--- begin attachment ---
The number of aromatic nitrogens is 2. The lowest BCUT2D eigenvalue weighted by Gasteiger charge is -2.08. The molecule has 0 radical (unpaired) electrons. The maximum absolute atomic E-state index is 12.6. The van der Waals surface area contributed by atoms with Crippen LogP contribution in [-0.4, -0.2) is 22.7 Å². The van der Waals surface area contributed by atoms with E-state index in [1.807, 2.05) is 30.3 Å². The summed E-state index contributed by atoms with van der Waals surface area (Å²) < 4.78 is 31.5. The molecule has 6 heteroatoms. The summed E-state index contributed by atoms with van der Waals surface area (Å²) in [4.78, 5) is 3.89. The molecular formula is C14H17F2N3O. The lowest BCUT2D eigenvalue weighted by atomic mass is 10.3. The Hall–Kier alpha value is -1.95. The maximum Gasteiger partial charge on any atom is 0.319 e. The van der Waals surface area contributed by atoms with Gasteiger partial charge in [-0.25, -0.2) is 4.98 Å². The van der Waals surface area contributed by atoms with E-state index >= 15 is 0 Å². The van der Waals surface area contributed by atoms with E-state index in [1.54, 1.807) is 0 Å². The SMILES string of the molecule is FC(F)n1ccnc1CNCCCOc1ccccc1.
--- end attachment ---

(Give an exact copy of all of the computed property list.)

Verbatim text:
The number of aromatic nitrogens is 2. The lowest BCUT2D eigenvalue weighted by Gasteiger charge is -2.08. The molecule has 0 radical (unpaired) electrons. The maximum absolute atomic E-state index is 12.6. The van der Waals surface area contributed by atoms with Crippen LogP contribution in [-0.4, -0.2) is 22.7 Å². The van der Waals surface area contributed by atoms with E-state index in [1.807, 2.05) is 30.3 Å². The summed E-state index contributed by atoms with van der Waals surface area (Å²) < 4.78 is 31.5. The molecule has 6 heteroatoms. The summed E-state index contributed by atoms with van der Waals surface area (Å²) in [4.78, 5) is 3.89. The molecular formula is C14H17F2N3O. The lowest BCUT2D eigenvalue weighted by atomic mass is 10.3. The Hall–Kier alpha value is -1.95. The maximum Gasteiger partial charge on any atom is 0.319 e. The van der Waals surface area contributed by atoms with Gasteiger partial charge in [-0.25, -0.2) is 4.98 Å². The van der Waals surface area contributed by atoms with E-state index >= 15 is 0 Å². The van der Waals surface area contributed by atoms with E-state index in [1.54, 1.807) is 0 Å². The SMILES string of the molecule is FC(F)n1ccnc1CNCCCOc1ccccc1.